The six-part series goes inside the lives and kitchens of top culinary talents from around the world. Gelb previously directed 2011’s “Jiro Dreams of Sushi,” currently available to stream on Netflix, about an octogenarian sushi master whose $300-per-plate restaurant is legendary among Tokyo foodies.
Chefs featured in the docu-series are Ben Shewry (of Attica Restaurant in Melbourne, Australia), Magnus Nilsson (Fäviken in Järpen Sweden), Francis Mallmann (El Restaurante Patagonia Sur in Buenos Aires, Argentina), Niki Nakayama (N/Naka Restaurant in Los Angeles), Dan Barber (Blue Hill in New York City and Blue Hill at Stone Barns in Pocantico Hills, N.Y.) and Massimo Bottura (Osteria Francescana in Modena, Italy).
Netflix has been focusing on documentaries as a key part of its originals mix. That has included a partnership with Leonardo DiCaprio’s Appian Way production company, which previously teamed with Netflix on “Virunga,” the Oscar-nominated documentary about endangered gorillas in the Congo’s Virunga National Park.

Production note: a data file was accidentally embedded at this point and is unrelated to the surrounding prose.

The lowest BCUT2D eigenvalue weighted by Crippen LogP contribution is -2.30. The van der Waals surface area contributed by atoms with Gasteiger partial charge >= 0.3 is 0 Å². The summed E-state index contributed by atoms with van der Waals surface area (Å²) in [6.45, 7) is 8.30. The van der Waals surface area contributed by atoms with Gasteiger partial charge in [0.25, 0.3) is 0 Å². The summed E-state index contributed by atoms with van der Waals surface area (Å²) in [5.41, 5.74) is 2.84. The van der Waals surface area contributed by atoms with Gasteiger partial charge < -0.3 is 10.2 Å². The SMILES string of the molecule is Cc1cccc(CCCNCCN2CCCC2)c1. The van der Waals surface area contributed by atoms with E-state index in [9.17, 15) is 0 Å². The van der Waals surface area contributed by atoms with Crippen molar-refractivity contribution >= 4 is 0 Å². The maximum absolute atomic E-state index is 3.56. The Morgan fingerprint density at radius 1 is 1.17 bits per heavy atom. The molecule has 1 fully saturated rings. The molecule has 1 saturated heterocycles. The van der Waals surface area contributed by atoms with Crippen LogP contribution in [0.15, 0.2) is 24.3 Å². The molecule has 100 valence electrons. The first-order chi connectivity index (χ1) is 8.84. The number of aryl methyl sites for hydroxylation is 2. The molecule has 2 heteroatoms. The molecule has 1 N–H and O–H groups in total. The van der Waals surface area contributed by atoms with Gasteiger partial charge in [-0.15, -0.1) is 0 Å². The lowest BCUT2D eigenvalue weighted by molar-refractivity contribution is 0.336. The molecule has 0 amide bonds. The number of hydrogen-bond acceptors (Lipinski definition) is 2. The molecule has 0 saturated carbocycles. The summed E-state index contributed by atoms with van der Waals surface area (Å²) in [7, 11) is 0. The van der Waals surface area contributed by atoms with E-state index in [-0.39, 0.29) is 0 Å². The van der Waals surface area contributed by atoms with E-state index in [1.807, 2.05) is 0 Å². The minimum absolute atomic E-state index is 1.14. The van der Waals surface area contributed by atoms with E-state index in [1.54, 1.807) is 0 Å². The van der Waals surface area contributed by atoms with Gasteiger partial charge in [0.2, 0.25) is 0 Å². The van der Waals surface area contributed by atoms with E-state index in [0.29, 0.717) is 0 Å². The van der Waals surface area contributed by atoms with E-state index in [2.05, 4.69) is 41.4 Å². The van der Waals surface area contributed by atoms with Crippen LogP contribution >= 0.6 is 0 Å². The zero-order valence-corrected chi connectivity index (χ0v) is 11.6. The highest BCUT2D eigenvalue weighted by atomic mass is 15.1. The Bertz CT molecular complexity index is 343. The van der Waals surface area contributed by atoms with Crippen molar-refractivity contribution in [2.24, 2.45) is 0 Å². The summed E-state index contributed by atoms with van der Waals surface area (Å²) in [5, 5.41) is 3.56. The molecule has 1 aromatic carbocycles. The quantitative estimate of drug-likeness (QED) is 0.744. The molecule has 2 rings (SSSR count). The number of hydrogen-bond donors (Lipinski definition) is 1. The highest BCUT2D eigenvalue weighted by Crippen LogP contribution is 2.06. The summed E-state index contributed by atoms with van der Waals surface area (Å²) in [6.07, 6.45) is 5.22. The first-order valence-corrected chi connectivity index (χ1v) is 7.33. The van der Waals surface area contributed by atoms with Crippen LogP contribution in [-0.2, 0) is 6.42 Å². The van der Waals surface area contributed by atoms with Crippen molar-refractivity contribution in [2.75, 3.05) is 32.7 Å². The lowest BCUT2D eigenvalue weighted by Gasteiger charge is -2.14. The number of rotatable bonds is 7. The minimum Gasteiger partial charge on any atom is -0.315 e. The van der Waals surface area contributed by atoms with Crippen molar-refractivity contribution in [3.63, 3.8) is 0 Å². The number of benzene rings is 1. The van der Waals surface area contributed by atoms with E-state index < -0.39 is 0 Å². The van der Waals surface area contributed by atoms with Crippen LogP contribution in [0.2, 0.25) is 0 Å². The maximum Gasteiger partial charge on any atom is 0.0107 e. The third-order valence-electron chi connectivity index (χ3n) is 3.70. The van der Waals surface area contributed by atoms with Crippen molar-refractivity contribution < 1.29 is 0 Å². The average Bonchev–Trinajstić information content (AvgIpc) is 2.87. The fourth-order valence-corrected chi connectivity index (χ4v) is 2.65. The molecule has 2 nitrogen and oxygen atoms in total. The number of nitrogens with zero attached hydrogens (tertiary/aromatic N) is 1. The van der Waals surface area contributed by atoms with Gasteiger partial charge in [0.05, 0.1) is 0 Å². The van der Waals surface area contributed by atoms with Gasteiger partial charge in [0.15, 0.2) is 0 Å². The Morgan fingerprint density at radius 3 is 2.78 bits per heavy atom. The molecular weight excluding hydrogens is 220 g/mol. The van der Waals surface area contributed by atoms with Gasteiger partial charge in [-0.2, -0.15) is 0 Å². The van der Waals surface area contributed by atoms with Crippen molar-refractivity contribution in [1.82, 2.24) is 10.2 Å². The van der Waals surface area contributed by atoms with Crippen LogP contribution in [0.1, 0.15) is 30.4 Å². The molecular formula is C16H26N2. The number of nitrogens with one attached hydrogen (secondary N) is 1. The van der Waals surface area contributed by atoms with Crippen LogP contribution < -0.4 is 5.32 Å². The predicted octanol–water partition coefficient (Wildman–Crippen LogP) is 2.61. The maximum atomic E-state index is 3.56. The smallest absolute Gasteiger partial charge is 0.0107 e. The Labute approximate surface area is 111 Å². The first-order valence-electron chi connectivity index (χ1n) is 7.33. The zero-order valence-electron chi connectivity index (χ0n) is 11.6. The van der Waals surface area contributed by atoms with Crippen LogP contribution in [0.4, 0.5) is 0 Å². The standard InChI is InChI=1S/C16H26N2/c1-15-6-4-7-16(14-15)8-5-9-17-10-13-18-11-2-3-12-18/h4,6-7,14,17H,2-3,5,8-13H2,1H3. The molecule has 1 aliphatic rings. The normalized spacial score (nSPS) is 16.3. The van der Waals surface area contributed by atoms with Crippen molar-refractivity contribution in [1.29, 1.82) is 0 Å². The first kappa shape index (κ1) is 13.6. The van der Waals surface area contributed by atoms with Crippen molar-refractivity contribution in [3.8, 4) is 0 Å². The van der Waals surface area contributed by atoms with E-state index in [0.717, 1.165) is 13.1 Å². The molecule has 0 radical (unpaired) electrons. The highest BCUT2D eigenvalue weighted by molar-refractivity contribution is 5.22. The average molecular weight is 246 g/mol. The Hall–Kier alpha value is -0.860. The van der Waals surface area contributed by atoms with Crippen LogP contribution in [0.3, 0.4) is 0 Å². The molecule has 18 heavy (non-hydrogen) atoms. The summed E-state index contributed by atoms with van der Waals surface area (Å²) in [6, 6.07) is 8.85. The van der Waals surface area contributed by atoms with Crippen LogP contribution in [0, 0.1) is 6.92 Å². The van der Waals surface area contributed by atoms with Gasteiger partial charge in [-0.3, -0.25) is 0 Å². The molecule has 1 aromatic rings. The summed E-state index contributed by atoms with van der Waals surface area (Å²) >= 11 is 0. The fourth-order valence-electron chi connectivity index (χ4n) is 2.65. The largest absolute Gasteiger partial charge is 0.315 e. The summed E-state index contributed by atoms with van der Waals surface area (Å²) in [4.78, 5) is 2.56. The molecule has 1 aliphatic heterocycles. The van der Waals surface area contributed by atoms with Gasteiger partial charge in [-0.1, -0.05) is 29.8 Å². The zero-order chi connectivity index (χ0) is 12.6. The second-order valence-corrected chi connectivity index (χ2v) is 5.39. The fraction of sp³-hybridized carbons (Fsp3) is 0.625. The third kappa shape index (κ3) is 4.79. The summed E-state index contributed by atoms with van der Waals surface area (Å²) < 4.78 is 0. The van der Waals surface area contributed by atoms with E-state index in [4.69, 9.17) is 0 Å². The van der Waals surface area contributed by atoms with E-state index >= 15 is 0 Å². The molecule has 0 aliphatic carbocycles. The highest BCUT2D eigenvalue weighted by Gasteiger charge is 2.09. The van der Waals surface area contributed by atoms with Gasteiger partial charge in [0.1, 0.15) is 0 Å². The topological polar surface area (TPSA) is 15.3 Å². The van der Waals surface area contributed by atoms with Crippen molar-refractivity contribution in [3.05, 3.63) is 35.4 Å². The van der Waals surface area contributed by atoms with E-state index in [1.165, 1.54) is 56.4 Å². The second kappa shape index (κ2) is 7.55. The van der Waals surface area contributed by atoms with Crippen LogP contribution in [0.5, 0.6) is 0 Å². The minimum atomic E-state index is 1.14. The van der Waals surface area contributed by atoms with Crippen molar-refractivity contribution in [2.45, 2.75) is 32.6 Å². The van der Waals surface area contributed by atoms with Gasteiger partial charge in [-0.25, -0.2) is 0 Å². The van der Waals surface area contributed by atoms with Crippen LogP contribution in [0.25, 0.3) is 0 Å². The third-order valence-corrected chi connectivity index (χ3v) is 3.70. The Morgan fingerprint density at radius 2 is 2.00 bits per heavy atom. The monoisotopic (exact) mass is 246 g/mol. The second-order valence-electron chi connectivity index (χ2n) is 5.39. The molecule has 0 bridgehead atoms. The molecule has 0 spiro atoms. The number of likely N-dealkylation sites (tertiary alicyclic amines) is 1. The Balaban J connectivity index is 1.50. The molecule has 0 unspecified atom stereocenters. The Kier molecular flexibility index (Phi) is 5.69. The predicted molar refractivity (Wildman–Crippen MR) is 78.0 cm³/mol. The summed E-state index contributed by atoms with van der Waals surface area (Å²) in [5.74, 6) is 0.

Other docus Netflix has acquired rights to include “Hot Girls Wanted,” a look into the porn industry produced by Rashida Jones (“Parks and Recreation”); “What Happened, Miss Simone?,” about legendary singer and pianist Nina Simone, from filmmaker Liz Garbus; and “E-Team,” about four Human Rights Watch workers who were first-responders investigating abuse allegations in Syria and Libya.
“Chef’s Table” is produced by Boardwalk Pictures. Gelb, Andrew Fried, Brian McGinn and Matt Weaver serve as exec producers with Dane Lillegard as co-executive producer for Boardwalk Pictures. The series is directed by Gelb, Fried, McGinn and Clay Jeter. WME negotiated the sale of “Chef’s Table” to Netflix.